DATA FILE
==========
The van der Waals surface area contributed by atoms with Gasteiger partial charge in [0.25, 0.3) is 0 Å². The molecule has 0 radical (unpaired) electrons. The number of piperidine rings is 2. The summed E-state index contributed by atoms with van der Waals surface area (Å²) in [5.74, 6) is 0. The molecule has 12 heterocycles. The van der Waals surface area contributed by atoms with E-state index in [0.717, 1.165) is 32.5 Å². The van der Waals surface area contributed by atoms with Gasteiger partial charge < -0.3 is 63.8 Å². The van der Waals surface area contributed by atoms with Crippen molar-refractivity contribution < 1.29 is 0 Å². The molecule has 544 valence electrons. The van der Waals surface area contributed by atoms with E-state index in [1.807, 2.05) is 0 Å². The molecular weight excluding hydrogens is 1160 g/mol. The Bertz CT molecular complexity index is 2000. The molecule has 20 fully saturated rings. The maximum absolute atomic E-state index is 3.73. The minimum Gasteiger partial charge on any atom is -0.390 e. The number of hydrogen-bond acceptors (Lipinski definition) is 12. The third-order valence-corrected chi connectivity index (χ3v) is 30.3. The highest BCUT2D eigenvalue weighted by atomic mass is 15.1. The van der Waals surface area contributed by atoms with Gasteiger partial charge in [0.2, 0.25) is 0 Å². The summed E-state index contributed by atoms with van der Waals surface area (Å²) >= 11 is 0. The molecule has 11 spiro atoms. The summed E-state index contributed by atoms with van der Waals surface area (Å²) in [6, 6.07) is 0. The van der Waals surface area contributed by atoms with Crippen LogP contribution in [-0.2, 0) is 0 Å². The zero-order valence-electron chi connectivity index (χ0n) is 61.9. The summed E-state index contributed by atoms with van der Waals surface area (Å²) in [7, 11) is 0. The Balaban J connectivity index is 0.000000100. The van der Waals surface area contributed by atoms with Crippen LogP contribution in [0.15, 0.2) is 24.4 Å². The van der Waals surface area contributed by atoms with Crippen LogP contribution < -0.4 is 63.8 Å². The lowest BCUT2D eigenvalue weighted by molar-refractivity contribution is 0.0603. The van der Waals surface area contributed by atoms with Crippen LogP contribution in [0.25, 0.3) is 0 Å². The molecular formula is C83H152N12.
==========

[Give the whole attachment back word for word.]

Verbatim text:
The van der Waals surface area contributed by atoms with Gasteiger partial charge in [0.25, 0.3) is 0 Å². The molecule has 0 radical (unpaired) electrons. The number of piperidine rings is 2. The summed E-state index contributed by atoms with van der Waals surface area (Å²) in [5.74, 6) is 0. The molecule has 12 heterocycles. The van der Waals surface area contributed by atoms with E-state index in [0.717, 1.165) is 32.5 Å². The van der Waals surface area contributed by atoms with Gasteiger partial charge < -0.3 is 63.8 Å². The van der Waals surface area contributed by atoms with Crippen molar-refractivity contribution < 1.29 is 0 Å². The molecule has 544 valence electrons. The van der Waals surface area contributed by atoms with E-state index in [1.807, 2.05) is 0 Å². The molecular weight excluding hydrogens is 1160 g/mol. The Bertz CT molecular complexity index is 2000. The molecule has 20 fully saturated rings. The maximum absolute atomic E-state index is 3.73. The minimum Gasteiger partial charge on any atom is -0.390 e. The number of hydrogen-bond acceptors (Lipinski definition) is 12. The third-order valence-corrected chi connectivity index (χ3v) is 30.3. The highest BCUT2D eigenvalue weighted by atomic mass is 15.1. The van der Waals surface area contributed by atoms with Gasteiger partial charge in [0.2, 0.25) is 0 Å². The summed E-state index contributed by atoms with van der Waals surface area (Å²) >= 11 is 0. The molecule has 11 spiro atoms. The summed E-state index contributed by atoms with van der Waals surface area (Å²) in [6, 6.07) is 0. The van der Waals surface area contributed by atoms with Crippen LogP contribution in [-0.2, 0) is 0 Å². The zero-order valence-electron chi connectivity index (χ0n) is 61.9. The summed E-state index contributed by atoms with van der Waals surface area (Å²) in [7, 11) is 0. The Balaban J connectivity index is 0.000000100. The van der Waals surface area contributed by atoms with Crippen LogP contribution in [0.15, 0.2) is 24.4 Å². The van der Waals surface area contributed by atoms with Crippen LogP contribution < -0.4 is 63.8 Å². The lowest BCUT2D eigenvalue weighted by molar-refractivity contribution is 0.0603. The van der Waals surface area contributed by atoms with Crippen LogP contribution in [0.25, 0.3) is 0 Å². The molecular formula is C83H152N12.